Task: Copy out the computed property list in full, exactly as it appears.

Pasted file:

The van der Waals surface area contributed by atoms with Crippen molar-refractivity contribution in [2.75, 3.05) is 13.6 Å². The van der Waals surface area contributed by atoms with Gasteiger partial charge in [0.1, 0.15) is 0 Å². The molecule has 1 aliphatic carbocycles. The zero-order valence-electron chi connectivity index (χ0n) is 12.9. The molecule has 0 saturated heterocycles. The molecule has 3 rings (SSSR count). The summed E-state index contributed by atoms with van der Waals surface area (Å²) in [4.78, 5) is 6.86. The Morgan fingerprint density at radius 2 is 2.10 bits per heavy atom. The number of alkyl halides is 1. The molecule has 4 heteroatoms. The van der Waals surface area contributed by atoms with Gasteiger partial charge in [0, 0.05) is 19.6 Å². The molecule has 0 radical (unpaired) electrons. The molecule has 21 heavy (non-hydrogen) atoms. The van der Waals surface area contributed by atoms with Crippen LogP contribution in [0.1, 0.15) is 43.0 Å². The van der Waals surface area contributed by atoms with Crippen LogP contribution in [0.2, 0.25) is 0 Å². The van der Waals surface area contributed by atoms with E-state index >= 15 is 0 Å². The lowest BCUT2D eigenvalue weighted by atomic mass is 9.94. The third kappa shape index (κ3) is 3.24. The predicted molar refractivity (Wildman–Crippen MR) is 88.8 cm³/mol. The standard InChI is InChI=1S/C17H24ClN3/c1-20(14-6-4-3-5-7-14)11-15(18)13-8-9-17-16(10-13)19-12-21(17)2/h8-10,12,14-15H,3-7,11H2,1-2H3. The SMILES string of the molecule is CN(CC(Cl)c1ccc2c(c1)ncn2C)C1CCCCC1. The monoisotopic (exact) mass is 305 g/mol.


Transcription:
The van der Waals surface area contributed by atoms with Crippen molar-refractivity contribution in [2.75, 3.05) is 13.6 Å². The van der Waals surface area contributed by atoms with Gasteiger partial charge in [0.1, 0.15) is 0 Å². The molecule has 1 aliphatic carbocycles. The zero-order valence-electron chi connectivity index (χ0n) is 12.9. The molecule has 0 saturated heterocycles. The molecule has 3 rings (SSSR count). The summed E-state index contributed by atoms with van der Waals surface area (Å²) in [4.78, 5) is 6.86. The Morgan fingerprint density at radius 2 is 2.10 bits per heavy atom. The number of alkyl halides is 1. The molecule has 4 heteroatoms. The van der Waals surface area contributed by atoms with Gasteiger partial charge in [0, 0.05) is 19.6 Å². The molecule has 0 radical (unpaired) electrons. The molecule has 21 heavy (non-hydrogen) atoms. The van der Waals surface area contributed by atoms with Crippen LogP contribution in [0.1, 0.15) is 43.0 Å². The van der Waals surface area contributed by atoms with Crippen LogP contribution in [0.2, 0.25) is 0 Å². The van der Waals surface area contributed by atoms with E-state index >= 15 is 0 Å². The lowest BCUT2D eigenvalue weighted by atomic mass is 9.94. The third kappa shape index (κ3) is 3.24. The predicted molar refractivity (Wildman–Crippen MR) is 88.8 cm³/mol. The standard InChI is InChI=1S/C17H24ClN3/c1-20(14-6-4-3-5-7-14)11-15(18)13-8-9-17-16(10-13)19-12-21(17)2/h8-10,12,14-15H,3-7,11H2,1-2H3. The SMILES string of the molecule is CN(CC(Cl)c1ccc2c(c1)ncn2C)C1CCCCC1. The monoisotopic (exact) mass is 305 g/mol.